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Electricity agency charges DISCOs on wooden poles, poor network




• NLC wants NERC ex-chief, privatization programme probed
The Nigerian Electricity Management Services Agency (NEMSA) yesterday, cautioned Distribution Companies of Nigeria (DISCOs) to stop the use of wooden poles in their operations.

NEMSA also warned them against bad “networks” installation, which it said had been responsible for electrical accidents that have claimed several lives.

Managing Director/ C.E.O and Chief Electrical Inspector of the Federation (NEMSA), Mr. Peter Ewesor, who was in Benin City, on a sensitization tour and visit to the DISCOs, also closed down shops in the business of selling wooden poles in the state, assuring that persons dealing in substandard, electrical systems, particularly wooden poles will be arrested and prosecuted.

Ewesor said the need to sanction the erring DISCOs was to ensure that the recurring incidents of bad network from power firms is addressed as even staffs of these organizations risk been electrocuted in the event of electrical accidents.

Meanwhile, the Nigeria Labour Congress (NLC) has called for the probe of immediate past Chairman of the Nigeria Electricity Regulatory Commission (NERC), Dr. Sam Amadi over his comment on the 45 per cent increase on electricity tariff.

A statement by the President of Congress, Ayuba Wabba, in Abuja yesterday berated Amadi over his statement that Senate directive to NERC to reverse the increment was illegal, unconstitutional and a direct encroachment on the executive independence, adding that as presently constituted, NERC cannot suspend or rescind the decision by the previous NERC.

Wabba said Amadi is being economical with the truth and his legal knowledge. The duties of the legislature as defined by the constitution include legislation, oversight and investigation. Beside this, elementary knowledge of the Social Sciences tells us that independence of the three arms of government in a liberal democracy is a coordinate one. Even if it were absolute, such independence cannot be in pursuance of criminality, fraud or injustice.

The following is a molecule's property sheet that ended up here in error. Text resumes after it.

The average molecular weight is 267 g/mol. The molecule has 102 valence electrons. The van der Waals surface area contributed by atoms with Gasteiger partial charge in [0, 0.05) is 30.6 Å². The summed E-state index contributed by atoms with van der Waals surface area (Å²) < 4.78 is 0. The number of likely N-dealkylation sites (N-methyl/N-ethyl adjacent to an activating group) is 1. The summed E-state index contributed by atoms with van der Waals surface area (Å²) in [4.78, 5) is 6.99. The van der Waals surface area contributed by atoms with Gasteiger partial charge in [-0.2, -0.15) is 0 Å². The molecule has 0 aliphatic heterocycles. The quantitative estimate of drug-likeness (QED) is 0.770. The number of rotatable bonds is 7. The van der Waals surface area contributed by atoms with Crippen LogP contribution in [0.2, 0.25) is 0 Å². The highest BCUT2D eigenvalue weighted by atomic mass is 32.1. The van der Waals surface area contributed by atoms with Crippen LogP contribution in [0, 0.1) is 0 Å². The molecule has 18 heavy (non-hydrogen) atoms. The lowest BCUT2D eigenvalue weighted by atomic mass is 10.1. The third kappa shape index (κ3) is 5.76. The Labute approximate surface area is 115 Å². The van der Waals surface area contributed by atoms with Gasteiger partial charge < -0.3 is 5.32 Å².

“Secondly, we find it disgusting that Amadi could only remember the independence of the Executive and not that of the Judiciary which gave an earlier order and still subsisting that no increment be made until the determination of the substantive case.”

Wabba stated that flowing from the breach of this order, a contempt proceeding against NERC is on in court but Amadi will have none of that.

Wabba argued that Amadi not only described the Senate directive as a ‘dangerous precedence’, but has instigated NERC not to obey the directive, as “it would have put itself in a double impasse between the executive and legislature and a violation of the provisions of the Act.”

NLC said it is disgusted by the development and is accordingly calling on the relevant agencies to probe not just the tenure of Amadi at NERC but the entire privatisation process of the power sector, which he stage-managed, adding that NLC is also keen to know his (Amadi) relationship with some of the DISCOs for whom he has become chief spokesman.

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